[21] Government of Canada. (Aug 24, 2016). Map of destination communities and service provider organizations. Last accessed Aug 26, 2016 from http://www.cic.gc.ca/english/refugees/welcome/map.asp.

[22] Toronto Public Health (2016). 2015 Annual Report: A Healthy City for All. Last accessed June 1, 2016 from www.toronto.ca/legdocs/mmis/2016/hl/bgrd/backgroundfile-92057.pdf

[23] Lifeline Syria. Updates on Lifeline Syria Processes (July 4, 2016). Last accessed July 29, 2016 from http://lifelinesyria.ca/lifeline-syria-seeking-new-sponsors/

[24] Mary Wiens. (May 12, 2016). Syrian refugees cooking up a storm in Toronto restaurants. CBC News. Last accessed August 15, 2016, from http://www.cbc.ca/news/canada/toronto/newcomer-kitchen-syrian-refugees-1.3578356

[25] Mahnoor Yawar. (Jun. 24, 2016). Newcomer Kitchen project gives Syrian refugees a taste of home in Toronto. The Globe and Mail. Last accessed August 15, 2016 from http://www.theglobeandmail.com/news/toronto/torontos-newcomer-kitchen-gives-refugees-a-taste-of-home/article30612035/

[26] Sara Lyons. (June 20, 2016). Rolling Out the Welcome Fund for Syrian Refugees in Canadian Communities. Community Foundations of Canada. Last accessed September 2, 2016 from http://communityfoundations.ca/rolling-out-the-welcome-fund-for-syrian-refugees-in-canadian-communities/

[27] Special request from Community Foundations of Canada, Toronto Foundation’s national research partner. (2016). NVS Table X-3: Percentage Voter Turnout for Federal Elections

[28] Special request from Community Foundations of Canada, Toronto Foundation’s national research partner. (2016). NVS Table X-3: Voter turnout

[29] Edwards, Peter. (Oct 20, 2015). Highest voter turnout since 1993. Last accessed April 20, 2016 from http://www.thestar.com/news/federal-election/2015/10/20/high-voter-highest-since-1993.html

[30] Special request from Community Foundations of Canada, Toronto Foundation’s national research partner. (2016). NVS Table X-3: Voter turnout

[31] Elections Canada. (2016). Voter Turnout by Age Group, 2011 and 2016. Last accessed August 24, 2016 from http://www.elections.ca/content.aspx?section=res&dir=rec/eval/pes2015/vtsa&document=table1&lang=e.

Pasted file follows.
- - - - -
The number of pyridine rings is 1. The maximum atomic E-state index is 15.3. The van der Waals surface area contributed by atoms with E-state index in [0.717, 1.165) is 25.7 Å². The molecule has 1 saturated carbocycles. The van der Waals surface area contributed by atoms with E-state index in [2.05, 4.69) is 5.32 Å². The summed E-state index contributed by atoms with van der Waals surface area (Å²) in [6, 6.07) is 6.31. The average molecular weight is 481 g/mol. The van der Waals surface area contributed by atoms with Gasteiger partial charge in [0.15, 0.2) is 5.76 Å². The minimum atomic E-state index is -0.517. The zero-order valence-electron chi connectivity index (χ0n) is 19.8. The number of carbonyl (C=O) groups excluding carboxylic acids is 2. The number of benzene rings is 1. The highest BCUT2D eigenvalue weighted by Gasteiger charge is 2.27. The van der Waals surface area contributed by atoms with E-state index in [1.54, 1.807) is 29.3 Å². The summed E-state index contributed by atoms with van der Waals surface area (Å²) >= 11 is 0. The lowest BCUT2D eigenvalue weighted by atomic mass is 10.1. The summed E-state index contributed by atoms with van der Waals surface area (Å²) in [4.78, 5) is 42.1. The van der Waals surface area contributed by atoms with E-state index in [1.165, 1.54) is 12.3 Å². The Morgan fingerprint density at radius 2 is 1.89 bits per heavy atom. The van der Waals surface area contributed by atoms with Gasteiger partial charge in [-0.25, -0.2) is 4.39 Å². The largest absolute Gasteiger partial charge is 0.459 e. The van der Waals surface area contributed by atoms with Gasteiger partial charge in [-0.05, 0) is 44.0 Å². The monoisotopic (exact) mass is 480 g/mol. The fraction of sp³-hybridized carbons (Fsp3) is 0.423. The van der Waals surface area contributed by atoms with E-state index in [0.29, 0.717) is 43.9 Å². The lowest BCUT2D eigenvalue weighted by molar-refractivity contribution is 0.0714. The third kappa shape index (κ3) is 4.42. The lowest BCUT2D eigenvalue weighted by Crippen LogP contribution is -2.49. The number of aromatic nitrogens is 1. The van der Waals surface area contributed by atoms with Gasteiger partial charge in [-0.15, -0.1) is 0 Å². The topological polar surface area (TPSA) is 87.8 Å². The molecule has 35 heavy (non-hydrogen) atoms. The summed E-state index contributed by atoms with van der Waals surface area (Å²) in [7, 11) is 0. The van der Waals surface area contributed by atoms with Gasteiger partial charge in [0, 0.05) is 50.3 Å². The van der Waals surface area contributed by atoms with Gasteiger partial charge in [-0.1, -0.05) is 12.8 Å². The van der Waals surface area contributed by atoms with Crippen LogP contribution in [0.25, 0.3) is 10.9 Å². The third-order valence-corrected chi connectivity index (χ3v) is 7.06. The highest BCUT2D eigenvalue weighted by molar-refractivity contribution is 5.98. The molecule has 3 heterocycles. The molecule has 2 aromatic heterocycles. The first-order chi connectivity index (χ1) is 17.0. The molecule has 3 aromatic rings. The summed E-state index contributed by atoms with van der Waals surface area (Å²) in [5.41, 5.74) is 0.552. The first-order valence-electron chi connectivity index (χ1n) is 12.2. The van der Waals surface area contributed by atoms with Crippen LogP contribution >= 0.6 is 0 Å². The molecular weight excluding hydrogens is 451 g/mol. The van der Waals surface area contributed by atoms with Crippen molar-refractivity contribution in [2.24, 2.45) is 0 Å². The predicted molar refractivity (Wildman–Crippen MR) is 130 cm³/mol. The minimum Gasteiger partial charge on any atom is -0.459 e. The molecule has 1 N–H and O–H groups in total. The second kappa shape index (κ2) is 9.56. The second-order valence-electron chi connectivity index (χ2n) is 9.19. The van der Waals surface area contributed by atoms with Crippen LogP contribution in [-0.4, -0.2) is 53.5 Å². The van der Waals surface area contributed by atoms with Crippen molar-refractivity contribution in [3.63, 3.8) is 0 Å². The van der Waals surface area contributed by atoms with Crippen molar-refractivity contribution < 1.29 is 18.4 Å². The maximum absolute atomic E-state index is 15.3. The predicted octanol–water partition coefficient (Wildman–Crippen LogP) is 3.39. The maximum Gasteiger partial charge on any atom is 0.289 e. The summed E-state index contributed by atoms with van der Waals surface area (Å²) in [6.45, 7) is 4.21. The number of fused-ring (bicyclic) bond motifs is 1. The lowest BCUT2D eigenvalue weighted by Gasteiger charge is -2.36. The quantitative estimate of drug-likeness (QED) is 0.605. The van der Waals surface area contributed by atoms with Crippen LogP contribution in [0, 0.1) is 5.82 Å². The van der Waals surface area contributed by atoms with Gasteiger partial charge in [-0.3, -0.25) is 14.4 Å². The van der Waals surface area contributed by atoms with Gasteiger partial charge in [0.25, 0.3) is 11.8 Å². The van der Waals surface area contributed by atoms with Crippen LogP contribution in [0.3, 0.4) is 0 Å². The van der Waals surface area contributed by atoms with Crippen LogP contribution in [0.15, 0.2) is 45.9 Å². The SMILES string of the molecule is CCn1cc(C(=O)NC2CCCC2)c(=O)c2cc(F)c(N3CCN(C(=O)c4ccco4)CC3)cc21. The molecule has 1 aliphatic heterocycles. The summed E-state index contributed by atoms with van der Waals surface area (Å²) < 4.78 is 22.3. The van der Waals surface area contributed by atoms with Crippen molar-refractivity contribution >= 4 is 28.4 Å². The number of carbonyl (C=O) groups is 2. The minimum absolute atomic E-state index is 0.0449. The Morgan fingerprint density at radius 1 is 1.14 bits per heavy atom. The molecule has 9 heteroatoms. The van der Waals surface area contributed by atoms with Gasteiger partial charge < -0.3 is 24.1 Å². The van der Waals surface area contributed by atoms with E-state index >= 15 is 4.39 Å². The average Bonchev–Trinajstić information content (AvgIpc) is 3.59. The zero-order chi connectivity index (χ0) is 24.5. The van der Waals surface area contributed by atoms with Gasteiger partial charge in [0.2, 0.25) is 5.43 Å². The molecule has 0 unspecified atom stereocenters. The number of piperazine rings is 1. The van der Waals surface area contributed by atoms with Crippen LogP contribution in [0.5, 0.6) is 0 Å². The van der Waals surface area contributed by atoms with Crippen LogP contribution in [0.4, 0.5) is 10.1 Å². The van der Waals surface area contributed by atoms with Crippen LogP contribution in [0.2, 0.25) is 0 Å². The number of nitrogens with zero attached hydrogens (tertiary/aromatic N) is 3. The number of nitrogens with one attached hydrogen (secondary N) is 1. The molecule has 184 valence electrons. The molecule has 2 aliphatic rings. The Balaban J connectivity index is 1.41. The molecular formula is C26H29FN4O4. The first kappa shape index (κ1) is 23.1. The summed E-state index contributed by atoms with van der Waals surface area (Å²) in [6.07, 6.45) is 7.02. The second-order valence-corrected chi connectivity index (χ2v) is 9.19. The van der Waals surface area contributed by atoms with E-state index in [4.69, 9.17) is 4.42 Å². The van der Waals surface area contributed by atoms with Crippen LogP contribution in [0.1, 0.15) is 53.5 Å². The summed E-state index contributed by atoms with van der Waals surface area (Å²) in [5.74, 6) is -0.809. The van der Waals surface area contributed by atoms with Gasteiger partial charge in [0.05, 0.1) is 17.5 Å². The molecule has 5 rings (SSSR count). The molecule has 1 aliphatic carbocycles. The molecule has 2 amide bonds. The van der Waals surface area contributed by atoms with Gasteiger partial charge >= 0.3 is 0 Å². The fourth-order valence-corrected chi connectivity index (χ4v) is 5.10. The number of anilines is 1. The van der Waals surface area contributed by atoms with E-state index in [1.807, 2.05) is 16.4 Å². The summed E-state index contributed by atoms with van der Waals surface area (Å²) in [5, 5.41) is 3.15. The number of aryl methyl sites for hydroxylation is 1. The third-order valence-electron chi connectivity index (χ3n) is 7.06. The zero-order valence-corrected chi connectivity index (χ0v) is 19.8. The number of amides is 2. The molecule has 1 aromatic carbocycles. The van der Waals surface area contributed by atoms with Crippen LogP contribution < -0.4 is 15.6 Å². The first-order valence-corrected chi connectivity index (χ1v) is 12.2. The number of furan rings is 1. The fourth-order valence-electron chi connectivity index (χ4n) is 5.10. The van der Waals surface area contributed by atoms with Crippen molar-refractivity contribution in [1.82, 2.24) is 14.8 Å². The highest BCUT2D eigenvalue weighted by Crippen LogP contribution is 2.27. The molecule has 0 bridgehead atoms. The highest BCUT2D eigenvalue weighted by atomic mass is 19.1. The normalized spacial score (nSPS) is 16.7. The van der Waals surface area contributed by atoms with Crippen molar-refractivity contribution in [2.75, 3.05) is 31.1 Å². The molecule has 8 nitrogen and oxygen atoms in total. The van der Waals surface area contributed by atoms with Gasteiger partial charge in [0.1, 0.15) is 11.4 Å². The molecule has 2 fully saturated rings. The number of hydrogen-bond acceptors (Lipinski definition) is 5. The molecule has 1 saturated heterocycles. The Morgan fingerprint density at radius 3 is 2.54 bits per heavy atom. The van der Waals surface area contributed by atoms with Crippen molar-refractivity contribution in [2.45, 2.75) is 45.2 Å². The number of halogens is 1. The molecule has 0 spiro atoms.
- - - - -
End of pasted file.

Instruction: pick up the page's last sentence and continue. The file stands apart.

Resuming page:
[32] City of Toronto. Municipal Election—Voter Turnout Statistics. Last accessed September 9, 2015 from http://www.toronto.ca/311/knowledgebase/85/101000040385.html.

[33] Wayne Lewchuck, et. al. PEPSO, McMaster University, and United Way. (May 2015). The Precarity Penalty: The Impact of Employment Precarity on Individuals, Households and Communities―And What to Do About It. http://www.unitedwaytoronto.com/research-and-reports.

[34] Poverty and Employment Precarity in Southern Ontario, McMaster University, and United Way Toronto and York Region (March 2016). The Precarity Penalty: York Region. Last accessed April 19, 2016 from http://www.unitedwaytyr.com/file/FINAL-Precarity-Penalty-Summary-York-Region-2016Mar21.pdf

[35] Poverty and Employment Precarity in Southern Ontario, McMaster University, and United Way Toronto and York Region (March 2016). The Precarity Penalty: York Region. Last accessed April 19, 2016 from http://www.unitedwaytyr.com/file/FINAL-Precarity-Penalty-Summary-York-Region-2016Mar21.pdf

[36] Children’s Aid Society of Toronto. (July 2015). Addressing Disproportionality, Disparity, and Discrimination in Child Welfare. Last accessed February 22, 2016 from http://www.torontocas.ca/app/Uploads/documents/baccc-final-website-posting.pdf